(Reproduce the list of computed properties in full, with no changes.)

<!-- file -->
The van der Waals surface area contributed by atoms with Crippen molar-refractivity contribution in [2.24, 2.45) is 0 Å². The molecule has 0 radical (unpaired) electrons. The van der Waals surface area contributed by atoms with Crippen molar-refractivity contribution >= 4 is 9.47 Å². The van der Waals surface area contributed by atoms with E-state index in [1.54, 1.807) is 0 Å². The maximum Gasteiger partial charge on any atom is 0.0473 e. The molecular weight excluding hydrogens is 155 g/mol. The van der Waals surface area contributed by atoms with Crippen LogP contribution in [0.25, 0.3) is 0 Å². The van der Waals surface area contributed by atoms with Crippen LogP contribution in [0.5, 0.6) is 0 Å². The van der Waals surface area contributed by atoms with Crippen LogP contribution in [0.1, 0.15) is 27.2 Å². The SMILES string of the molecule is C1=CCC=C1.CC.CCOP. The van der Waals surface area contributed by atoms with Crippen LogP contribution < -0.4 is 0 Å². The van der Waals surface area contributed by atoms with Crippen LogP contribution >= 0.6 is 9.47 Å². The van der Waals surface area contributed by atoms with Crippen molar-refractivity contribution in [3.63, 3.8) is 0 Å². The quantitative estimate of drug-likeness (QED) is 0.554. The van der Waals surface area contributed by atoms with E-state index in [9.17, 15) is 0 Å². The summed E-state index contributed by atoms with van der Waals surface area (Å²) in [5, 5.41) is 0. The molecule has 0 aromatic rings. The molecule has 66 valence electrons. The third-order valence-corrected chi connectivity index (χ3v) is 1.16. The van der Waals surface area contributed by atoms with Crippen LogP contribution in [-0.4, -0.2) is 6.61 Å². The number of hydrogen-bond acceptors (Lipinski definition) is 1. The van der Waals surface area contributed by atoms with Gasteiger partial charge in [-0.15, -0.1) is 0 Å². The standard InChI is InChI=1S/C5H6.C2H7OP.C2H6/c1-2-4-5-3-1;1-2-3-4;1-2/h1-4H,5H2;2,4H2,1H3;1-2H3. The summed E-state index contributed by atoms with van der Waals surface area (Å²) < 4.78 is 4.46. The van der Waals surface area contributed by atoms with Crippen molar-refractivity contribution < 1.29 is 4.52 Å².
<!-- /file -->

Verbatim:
The van der Waals surface area contributed by atoms with Crippen molar-refractivity contribution in [2.24, 2.45) is 0 Å². The molecule has 0 radical (unpaired) electrons. The van der Waals surface area contributed by atoms with Crippen molar-refractivity contribution >= 4 is 9.47 Å². The van der Waals surface area contributed by atoms with E-state index in [1.54, 1.807) is 0 Å². The maximum Gasteiger partial charge on any atom is 0.0473 e. The molecular weight excluding hydrogens is 155 g/mol. The van der Waals surface area contributed by atoms with Crippen LogP contribution in [0.25, 0.3) is 0 Å². The van der Waals surface area contributed by atoms with Crippen LogP contribution in [0.5, 0.6) is 0 Å². The van der Waals surface area contributed by atoms with Crippen LogP contribution in [0.1, 0.15) is 27.2 Å². The SMILES string of the molecule is C1=CCC=C1.CC.CCOP. The van der Waals surface area contributed by atoms with Crippen LogP contribution < -0.4 is 0 Å². The van der Waals surface area contributed by atoms with Crippen LogP contribution >= 0.6 is 9.47 Å². The van der Waals surface area contributed by atoms with Crippen molar-refractivity contribution in [3.63, 3.8) is 0 Å². The quantitative estimate of drug-likeness (QED) is 0.554. The van der Waals surface area contributed by atoms with E-state index in [9.17, 15) is 0 Å². The summed E-state index contributed by atoms with van der Waals surface area (Å²) in [5, 5.41) is 0. The molecule has 0 aromatic rings. The molecule has 66 valence electrons. The third-order valence-corrected chi connectivity index (χ3v) is 1.16. The van der Waals surface area contributed by atoms with Crippen LogP contribution in [-0.4, -0.2) is 6.61 Å². The number of hydrogen-bond acceptors (Lipinski definition) is 1. The van der Waals surface area contributed by atoms with Gasteiger partial charge in [-0.15, -0.1) is 0 Å². The standard InChI is InChI=1S/C5H6.C2H7OP.C2H6/c1-2-4-5-3-1;1-2-3-4;1-2/h1-4H,5H2;2,4H2,1H3;1-2H3. The summed E-state index contributed by atoms with van der Waals surface area (Å²) < 4.78 is 4.46. The van der Waals surface area contributed by atoms with Crippen molar-refractivity contribution < 1.29 is 4.52 Å².